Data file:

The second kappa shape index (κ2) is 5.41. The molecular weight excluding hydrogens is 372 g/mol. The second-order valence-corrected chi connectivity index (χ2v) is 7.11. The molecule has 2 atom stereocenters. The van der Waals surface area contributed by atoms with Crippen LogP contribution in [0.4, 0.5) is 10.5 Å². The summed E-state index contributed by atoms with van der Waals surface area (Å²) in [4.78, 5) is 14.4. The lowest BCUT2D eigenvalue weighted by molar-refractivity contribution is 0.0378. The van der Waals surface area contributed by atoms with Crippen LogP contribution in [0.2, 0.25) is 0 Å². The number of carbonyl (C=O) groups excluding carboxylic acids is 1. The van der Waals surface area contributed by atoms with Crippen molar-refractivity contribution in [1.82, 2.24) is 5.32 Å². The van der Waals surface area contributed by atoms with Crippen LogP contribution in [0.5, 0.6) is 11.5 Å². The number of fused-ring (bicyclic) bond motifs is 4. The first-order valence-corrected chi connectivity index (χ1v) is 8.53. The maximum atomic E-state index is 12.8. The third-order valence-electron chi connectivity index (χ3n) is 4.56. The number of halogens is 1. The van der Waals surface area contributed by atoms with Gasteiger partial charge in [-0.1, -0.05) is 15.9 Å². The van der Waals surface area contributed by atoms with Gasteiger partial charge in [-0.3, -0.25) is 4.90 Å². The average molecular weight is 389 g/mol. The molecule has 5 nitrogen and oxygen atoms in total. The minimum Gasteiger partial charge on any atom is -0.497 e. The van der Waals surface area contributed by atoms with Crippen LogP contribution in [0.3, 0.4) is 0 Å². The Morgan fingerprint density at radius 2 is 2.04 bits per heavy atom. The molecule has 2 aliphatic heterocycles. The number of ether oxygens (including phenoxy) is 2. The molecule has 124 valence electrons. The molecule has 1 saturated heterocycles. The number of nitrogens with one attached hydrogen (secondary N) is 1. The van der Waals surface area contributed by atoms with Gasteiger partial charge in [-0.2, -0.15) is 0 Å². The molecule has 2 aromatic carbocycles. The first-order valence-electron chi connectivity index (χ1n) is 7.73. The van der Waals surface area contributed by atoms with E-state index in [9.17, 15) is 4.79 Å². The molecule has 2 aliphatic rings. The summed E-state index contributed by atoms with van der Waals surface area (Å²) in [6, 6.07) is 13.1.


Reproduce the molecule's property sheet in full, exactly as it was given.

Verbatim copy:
The second kappa shape index (κ2) is 5.41. The molecular weight excluding hydrogens is 372 g/mol. The second-order valence-corrected chi connectivity index (χ2v) is 7.11. The molecule has 2 atom stereocenters. The van der Waals surface area contributed by atoms with Crippen LogP contribution in [0.4, 0.5) is 10.5 Å². The summed E-state index contributed by atoms with van der Waals surface area (Å²) in [4.78, 5) is 14.4. The lowest BCUT2D eigenvalue weighted by molar-refractivity contribution is 0.0378. The van der Waals surface area contributed by atoms with Crippen LogP contribution in [0.2, 0.25) is 0 Å². The number of carbonyl (C=O) groups excluding carboxylic acids is 1. The van der Waals surface area contributed by atoms with Crippen molar-refractivity contribution in [1.82, 2.24) is 5.32 Å². The van der Waals surface area contributed by atoms with Crippen LogP contribution in [0.5, 0.6) is 11.5 Å². The number of fused-ring (bicyclic) bond motifs is 4. The first-order valence-corrected chi connectivity index (χ1v) is 8.53. The maximum atomic E-state index is 12.8. The third-order valence-electron chi connectivity index (χ3n) is 4.56. The number of halogens is 1. The van der Waals surface area contributed by atoms with Gasteiger partial charge in [-0.1, -0.05) is 15.9 Å². The van der Waals surface area contributed by atoms with Gasteiger partial charge in [-0.3, -0.25) is 4.90 Å². The average molecular weight is 389 g/mol. The molecule has 5 nitrogen and oxygen atoms in total. The minimum Gasteiger partial charge on any atom is -0.497 e. The van der Waals surface area contributed by atoms with Crippen LogP contribution in [0.3, 0.4) is 0 Å². The Morgan fingerprint density at radius 2 is 2.04 bits per heavy atom. The molecule has 2 aliphatic heterocycles. The number of ether oxygens (including phenoxy) is 2. The molecule has 124 valence electrons. The molecule has 1 saturated heterocycles. The number of nitrogens with one attached hydrogen (secondary N) is 1. The van der Waals surface area contributed by atoms with Gasteiger partial charge in [-0.2, -0.15) is 0 Å². The molecule has 2 aromatic carbocycles. The first-order valence-electron chi connectivity index (χ1n) is 7.73. The van der Waals surface area contributed by atoms with E-state index in [9.17, 15) is 4.79 Å². The molecule has 2 aliphatic rings. The summed E-state index contributed by atoms with van der Waals surface area (Å²) in [6, 6.07) is 13.1.